4 From objects to design programmes Just as neodecorativism was generating the idea of a spiritually useful object, its leading proponent, Boris Smirnov, published his succinct Artist on the Nature of Things.1 Its title alludes to the first-century BCE poem De rerum natura by the Roman poet and philosopher Lucretius. In the book Smirnov discussed the traditions, techniques and symbolic meanings of the design of consumer objects. In essence, it was a work of professional self-reflection. Smirnov paid special attention to the emergence of a new object, which he

in Comradely objects

3 Objects of neodecorativism ‘Art into Life’ was not only the name of an important 1961 exhibition in Moscow, it was also a key phrase of Khrushchev-era art theory that contributed to the emergence of technical aesthetics. It informed the creative choices of those who defined themselves as ‘decorative-applied artists’: those who worked with such traditional materials as ceramics, glass, textiles, metal and wood, shaping them into modern socialist objects. Warning against turning technical forms into commodity fetishes and imitating the austerity of Western

in Comradely objects
Spolia in Old English verse

Borrowed objects and the art of poetry examines seven Exeter riddles, three Anglo-Saxon biblical poems (Exodus, Andreas, Judith), and Beowulf to uncover the poetics of spolia, an imaginative use of fictional recycled artefacts to create sites of metatextual reflection. Old English poetry famously – and for a corpus rather interested in the enigmatic and the oblique, appropriately – lacks an explicit ars poetica. This book argues that attention to particularly charged moments within texts – especially within texts concerned with translation, transformation, and the layering of various pasts – gives us a previously unrecognised means for theorising Anglo-Saxon poetic creativity. Borrowed objects and the art of poetry works at the intersections of recent interest in materiality and poetics, balancing insights of thing theory, and related approaches with close readings of specific passages from Old English texts.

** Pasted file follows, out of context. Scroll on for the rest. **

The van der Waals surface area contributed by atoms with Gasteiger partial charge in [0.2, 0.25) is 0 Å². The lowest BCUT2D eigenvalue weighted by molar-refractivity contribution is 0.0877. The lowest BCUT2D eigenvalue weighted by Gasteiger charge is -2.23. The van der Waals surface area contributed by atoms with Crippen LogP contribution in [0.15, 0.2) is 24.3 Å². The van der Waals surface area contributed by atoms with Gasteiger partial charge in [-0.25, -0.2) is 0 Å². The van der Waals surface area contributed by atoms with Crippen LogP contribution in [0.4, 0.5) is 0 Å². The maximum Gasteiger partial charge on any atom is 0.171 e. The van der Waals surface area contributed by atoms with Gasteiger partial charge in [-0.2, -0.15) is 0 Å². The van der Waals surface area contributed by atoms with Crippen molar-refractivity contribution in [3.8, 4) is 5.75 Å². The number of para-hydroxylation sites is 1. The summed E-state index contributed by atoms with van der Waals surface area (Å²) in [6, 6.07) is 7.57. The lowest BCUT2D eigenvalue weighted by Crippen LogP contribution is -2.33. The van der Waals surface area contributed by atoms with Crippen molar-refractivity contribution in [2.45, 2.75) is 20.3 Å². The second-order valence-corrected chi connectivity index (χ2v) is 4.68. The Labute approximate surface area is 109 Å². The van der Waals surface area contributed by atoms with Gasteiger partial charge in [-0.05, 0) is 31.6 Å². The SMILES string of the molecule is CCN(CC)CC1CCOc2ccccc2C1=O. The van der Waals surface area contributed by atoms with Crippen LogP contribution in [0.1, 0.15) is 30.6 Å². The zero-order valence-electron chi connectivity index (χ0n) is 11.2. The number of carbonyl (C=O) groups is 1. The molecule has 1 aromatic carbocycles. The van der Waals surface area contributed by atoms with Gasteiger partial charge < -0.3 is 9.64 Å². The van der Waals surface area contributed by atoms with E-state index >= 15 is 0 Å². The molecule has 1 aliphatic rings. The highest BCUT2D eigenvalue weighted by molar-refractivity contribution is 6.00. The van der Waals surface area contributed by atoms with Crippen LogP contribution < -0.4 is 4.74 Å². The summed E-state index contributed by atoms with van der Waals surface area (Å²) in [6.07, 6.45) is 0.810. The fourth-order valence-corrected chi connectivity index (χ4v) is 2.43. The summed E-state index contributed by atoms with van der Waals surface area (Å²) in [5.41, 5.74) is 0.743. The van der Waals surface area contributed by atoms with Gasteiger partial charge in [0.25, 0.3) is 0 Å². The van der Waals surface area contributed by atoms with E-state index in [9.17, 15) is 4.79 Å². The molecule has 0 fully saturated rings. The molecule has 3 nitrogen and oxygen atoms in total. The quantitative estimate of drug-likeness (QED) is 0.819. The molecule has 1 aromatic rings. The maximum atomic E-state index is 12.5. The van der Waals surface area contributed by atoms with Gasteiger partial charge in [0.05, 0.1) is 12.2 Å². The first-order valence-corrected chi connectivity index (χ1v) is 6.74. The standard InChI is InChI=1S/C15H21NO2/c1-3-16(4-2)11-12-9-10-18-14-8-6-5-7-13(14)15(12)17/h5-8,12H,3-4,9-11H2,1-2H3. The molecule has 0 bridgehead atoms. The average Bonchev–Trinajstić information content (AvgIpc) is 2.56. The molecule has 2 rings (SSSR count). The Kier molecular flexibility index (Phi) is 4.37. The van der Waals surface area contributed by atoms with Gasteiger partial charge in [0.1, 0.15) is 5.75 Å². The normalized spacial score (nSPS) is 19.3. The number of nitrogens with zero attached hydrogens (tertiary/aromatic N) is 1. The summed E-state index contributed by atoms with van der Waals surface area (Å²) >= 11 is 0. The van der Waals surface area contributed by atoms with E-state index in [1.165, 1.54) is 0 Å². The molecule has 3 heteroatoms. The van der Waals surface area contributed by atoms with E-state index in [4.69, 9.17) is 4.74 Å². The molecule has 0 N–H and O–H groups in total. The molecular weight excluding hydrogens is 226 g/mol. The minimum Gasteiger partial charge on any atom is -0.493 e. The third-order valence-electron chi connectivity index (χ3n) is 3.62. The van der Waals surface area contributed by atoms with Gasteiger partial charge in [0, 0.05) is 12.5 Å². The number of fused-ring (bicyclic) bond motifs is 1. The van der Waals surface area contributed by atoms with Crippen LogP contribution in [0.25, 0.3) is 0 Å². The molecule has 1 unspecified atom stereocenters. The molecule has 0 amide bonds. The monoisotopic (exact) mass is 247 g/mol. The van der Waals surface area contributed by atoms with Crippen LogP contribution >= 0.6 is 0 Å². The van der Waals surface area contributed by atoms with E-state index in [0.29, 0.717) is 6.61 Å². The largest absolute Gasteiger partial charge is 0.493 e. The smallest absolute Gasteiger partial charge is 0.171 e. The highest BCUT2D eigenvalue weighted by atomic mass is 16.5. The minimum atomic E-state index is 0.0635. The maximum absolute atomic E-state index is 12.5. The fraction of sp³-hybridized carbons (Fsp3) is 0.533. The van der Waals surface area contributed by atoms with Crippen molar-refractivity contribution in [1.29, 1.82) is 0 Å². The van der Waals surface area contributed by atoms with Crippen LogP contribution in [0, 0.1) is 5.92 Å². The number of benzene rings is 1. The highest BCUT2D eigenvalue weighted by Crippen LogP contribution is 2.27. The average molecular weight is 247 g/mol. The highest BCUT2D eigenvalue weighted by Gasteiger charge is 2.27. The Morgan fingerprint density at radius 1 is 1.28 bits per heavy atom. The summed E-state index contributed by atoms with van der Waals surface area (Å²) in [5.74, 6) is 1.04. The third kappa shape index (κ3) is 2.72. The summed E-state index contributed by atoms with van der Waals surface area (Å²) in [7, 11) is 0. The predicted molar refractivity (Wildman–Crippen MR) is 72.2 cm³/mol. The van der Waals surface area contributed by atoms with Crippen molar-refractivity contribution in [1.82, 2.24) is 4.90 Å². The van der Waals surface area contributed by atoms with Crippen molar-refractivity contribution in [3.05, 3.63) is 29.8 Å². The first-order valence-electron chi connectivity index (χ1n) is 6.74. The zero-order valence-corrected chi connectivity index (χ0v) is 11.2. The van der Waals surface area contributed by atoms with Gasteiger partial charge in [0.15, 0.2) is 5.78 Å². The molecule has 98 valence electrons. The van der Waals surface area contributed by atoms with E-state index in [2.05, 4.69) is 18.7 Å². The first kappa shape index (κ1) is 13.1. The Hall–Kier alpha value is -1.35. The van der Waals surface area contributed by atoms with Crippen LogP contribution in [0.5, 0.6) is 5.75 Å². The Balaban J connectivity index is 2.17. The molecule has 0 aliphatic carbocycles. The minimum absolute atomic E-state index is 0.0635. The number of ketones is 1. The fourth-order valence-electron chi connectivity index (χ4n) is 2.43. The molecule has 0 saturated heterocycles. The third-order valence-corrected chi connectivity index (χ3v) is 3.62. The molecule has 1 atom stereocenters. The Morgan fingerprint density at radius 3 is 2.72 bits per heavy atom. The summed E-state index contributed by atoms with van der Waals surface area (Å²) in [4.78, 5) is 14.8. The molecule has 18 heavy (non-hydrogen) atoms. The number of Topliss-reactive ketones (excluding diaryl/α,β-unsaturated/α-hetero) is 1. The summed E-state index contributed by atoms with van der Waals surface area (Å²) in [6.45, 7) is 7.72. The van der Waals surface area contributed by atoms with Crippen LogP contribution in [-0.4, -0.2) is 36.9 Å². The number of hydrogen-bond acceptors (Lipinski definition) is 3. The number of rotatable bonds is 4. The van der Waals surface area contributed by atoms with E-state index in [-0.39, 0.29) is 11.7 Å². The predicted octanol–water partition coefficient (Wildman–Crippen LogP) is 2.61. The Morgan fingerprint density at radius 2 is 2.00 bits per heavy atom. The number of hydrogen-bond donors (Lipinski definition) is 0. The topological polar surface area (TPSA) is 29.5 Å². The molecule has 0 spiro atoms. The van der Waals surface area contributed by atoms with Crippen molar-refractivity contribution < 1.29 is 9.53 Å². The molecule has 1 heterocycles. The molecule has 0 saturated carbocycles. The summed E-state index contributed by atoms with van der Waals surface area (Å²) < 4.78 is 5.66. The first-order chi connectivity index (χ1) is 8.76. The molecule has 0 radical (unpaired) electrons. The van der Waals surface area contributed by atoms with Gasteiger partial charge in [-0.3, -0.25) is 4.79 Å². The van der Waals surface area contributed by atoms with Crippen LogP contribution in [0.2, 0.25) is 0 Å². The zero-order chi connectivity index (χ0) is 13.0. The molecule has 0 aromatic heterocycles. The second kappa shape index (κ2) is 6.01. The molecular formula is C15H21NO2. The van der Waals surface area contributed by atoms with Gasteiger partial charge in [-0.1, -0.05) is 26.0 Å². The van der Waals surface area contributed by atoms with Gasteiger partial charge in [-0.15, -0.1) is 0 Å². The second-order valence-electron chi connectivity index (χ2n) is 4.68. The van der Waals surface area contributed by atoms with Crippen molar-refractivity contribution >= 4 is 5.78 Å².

Open Access (free)
Soviet things that talk

Introduction: Soviet things that talk ‘A silent speech that things address to us every day in an artistic language is infinitely more convincing than dozens of lectures about aesthetic education, good taste, etc. To make this language of things contemporary and expressive is the exciting but difficult task of an artist.’1 This was how the Soviet art critic Nina Iaglova opened her article in the journal Decorative Art of the USSR in June 1961. Here, ‘things’ (veshchi, material objects) appear as active participants in people’s lives, as agents by virtue of being